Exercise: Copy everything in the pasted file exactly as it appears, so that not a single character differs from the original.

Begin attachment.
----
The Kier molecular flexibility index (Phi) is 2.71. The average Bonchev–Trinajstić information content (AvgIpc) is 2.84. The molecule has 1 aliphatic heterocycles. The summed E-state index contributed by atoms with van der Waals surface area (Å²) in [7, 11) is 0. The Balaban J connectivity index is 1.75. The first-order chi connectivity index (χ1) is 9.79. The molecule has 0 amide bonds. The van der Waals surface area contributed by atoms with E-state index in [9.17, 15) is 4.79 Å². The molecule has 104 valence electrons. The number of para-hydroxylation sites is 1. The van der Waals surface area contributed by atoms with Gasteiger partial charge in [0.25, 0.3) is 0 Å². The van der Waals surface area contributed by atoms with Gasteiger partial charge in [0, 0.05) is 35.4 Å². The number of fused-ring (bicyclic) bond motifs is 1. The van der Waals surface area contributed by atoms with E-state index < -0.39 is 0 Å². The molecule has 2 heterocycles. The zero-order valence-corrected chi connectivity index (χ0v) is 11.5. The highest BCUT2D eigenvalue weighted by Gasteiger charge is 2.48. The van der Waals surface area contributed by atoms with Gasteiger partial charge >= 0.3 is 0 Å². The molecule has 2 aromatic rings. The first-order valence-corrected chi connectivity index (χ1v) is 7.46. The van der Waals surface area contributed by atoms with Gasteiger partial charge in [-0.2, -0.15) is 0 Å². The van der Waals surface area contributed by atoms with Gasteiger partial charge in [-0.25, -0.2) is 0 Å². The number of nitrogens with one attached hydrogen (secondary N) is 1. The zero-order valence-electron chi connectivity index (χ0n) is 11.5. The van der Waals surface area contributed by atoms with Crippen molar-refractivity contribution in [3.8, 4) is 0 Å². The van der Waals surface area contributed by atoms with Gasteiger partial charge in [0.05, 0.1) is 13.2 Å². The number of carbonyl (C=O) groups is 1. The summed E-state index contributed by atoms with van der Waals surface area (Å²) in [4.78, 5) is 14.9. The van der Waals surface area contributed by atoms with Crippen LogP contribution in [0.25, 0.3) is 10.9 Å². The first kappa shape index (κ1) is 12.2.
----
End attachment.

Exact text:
The Kier molecular flexibility index (Phi) is 2.71. The average Bonchev–Trinajstić information content (AvgIpc) is 2.84. The molecule has 1 aliphatic heterocycles. The summed E-state index contributed by atoms with van der Waals surface area (Å²) in [7, 11) is 0. The Balaban J connectivity index is 1.75. The first-order chi connectivity index (χ1) is 9.79. The molecule has 0 amide bonds. The van der Waals surface area contributed by atoms with E-state index in [9.17, 15) is 4.79 Å². The molecule has 104 valence electrons. The number of para-hydroxylation sites is 1. The van der Waals surface area contributed by atoms with Gasteiger partial charge in [0.25, 0.3) is 0 Å². The van der Waals surface area contributed by atoms with Gasteiger partial charge in [0, 0.05) is 35.4 Å². The number of fused-ring (bicyclic) bond motifs is 1. The van der Waals surface area contributed by atoms with E-state index < -0.39 is 0 Å². The molecule has 2 heterocycles. The zero-order valence-corrected chi connectivity index (χ0v) is 11.5. The highest BCUT2D eigenvalue weighted by Gasteiger charge is 2.48. The van der Waals surface area contributed by atoms with Gasteiger partial charge >= 0.3 is 0 Å². The molecule has 2 aromatic rings. The first-order valence-corrected chi connectivity index (χ1v) is 7.46. The van der Waals surface area contributed by atoms with Gasteiger partial charge in [-0.2, -0.15) is 0 Å². The van der Waals surface area contributed by atoms with Gasteiger partial charge in [-0.25, -0.2) is 0 Å². The number of nitrogens with one attached hydrogen (secondary N) is 1. The zero-order valence-electron chi connectivity index (χ0n) is 11.5. The van der Waals surface area contributed by atoms with Crippen molar-refractivity contribution in [3.8, 4) is 0 Å². The van der Waals surface area contributed by atoms with Gasteiger partial charge in [0.05, 0.1) is 13.2 Å². The number of carbonyl (C=O) groups is 1. The summed E-state index contributed by atoms with van der Waals surface area (Å²) in [4.78, 5) is 14.9. The van der Waals surface area contributed by atoms with Crippen LogP contribution in [0.25, 0.3) is 10.9 Å². The first kappa shape index (κ1) is 12.2.